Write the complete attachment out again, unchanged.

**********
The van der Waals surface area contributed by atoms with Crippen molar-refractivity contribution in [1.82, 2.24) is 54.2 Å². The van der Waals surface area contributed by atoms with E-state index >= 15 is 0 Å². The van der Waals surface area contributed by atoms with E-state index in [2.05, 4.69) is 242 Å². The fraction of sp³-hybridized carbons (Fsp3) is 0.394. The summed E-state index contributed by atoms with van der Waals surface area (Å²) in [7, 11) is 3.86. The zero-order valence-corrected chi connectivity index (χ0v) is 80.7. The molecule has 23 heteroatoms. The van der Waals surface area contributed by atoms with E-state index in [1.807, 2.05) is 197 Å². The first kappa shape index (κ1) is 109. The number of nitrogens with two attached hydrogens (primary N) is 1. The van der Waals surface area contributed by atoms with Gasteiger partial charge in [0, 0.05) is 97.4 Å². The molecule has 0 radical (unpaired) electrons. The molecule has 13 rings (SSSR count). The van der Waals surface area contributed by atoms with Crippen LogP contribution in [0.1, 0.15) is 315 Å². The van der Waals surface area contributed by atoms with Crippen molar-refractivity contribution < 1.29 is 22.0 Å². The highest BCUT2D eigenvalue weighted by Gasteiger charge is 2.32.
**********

The van der Waals surface area contributed by atoms with Crippen molar-refractivity contribution in [1.82, 2.24) is 54.2 Å². The van der Waals surface area contributed by atoms with E-state index >= 15 is 0 Å². The van der Waals surface area contributed by atoms with E-state index in [2.05, 4.69) is 242 Å². The fraction of sp³-hybridized carbons (Fsp3) is 0.394. The summed E-state index contributed by atoms with van der Waals surface area (Å²) in [7, 11) is 3.86. The zero-order valence-corrected chi connectivity index (χ0v) is 80.7. The molecule has 23 heteroatoms. The van der Waals surface area contributed by atoms with E-state index in [1.807, 2.05) is 197 Å². The first kappa shape index (κ1) is 109. The number of nitrogens with two attached hydrogens (primary N) is 1. The van der Waals surface area contributed by atoms with Gasteiger partial charge in [0, 0.05) is 97.4 Å². The molecule has 0 radical (unpaired) electrons. The molecule has 13 rings (SSSR count). The van der Waals surface area contributed by atoms with Crippen LogP contribution in [0.1, 0.15) is 315 Å². The van der Waals surface area contributed by atoms with Crippen molar-refractivity contribution < 1.29 is 22.0 Å². The highest BCUT2D eigenvalue weighted by Gasteiger charge is 2.32.